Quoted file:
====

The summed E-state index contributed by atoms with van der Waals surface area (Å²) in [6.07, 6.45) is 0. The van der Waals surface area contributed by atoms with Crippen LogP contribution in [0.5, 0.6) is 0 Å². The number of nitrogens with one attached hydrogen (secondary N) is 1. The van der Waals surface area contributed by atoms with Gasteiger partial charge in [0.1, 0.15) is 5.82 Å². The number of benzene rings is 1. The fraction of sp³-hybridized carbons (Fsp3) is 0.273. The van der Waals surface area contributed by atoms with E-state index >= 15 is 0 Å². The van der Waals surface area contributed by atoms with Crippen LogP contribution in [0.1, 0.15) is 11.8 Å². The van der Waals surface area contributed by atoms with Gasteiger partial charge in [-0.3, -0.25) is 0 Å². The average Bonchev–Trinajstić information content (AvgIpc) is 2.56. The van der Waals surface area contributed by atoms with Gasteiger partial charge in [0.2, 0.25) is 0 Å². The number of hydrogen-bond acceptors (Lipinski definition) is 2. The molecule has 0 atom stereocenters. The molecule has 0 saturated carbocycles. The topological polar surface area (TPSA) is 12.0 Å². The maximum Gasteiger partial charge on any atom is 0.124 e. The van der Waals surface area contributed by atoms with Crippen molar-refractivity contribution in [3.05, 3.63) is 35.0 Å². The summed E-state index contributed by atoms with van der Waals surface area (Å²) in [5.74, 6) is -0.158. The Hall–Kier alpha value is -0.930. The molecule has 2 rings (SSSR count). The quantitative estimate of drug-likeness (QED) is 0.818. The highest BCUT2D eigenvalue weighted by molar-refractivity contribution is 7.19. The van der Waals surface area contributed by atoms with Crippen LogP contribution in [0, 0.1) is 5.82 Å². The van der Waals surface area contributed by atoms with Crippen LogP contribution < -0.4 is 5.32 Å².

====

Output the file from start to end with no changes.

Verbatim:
The summed E-state index contributed by atoms with van der Waals surface area (Å²) in [6.07, 6.45) is 0. The van der Waals surface area contributed by atoms with Crippen LogP contribution in [0.5, 0.6) is 0 Å². The number of nitrogens with one attached hydrogen (secondary N) is 1. The van der Waals surface area contributed by atoms with Gasteiger partial charge in [0.1, 0.15) is 5.82 Å². The number of benzene rings is 1. The fraction of sp³-hybridized carbons (Fsp3) is 0.273. The van der Waals surface area contributed by atoms with E-state index >= 15 is 0 Å². The van der Waals surface area contributed by atoms with Crippen LogP contribution in [0.1, 0.15) is 11.8 Å². The van der Waals surface area contributed by atoms with Gasteiger partial charge in [-0.3, -0.25) is 0 Å². The average Bonchev–Trinajstić information content (AvgIpc) is 2.56. The van der Waals surface area contributed by atoms with Gasteiger partial charge in [0.2, 0.25) is 0 Å². The number of hydrogen-bond acceptors (Lipinski definition) is 2. The molecule has 0 atom stereocenters. The molecule has 0 saturated carbocycles. The topological polar surface area (TPSA) is 12.0 Å². The maximum Gasteiger partial charge on any atom is 0.124 e. The van der Waals surface area contributed by atoms with Crippen molar-refractivity contribution in [3.05, 3.63) is 35.0 Å². The summed E-state index contributed by atoms with van der Waals surface area (Å²) in [5.74, 6) is -0.158. The Hall–Kier alpha value is -0.930. The molecule has 2 rings (SSSR count). The quantitative estimate of drug-likeness (QED) is 0.818. The highest BCUT2D eigenvalue weighted by molar-refractivity contribution is 7.19. The van der Waals surface area contributed by atoms with Crippen LogP contribution in [0, 0.1) is 5.82 Å². The van der Waals surface area contributed by atoms with Crippen LogP contribution < -0.4 is 5.32 Å².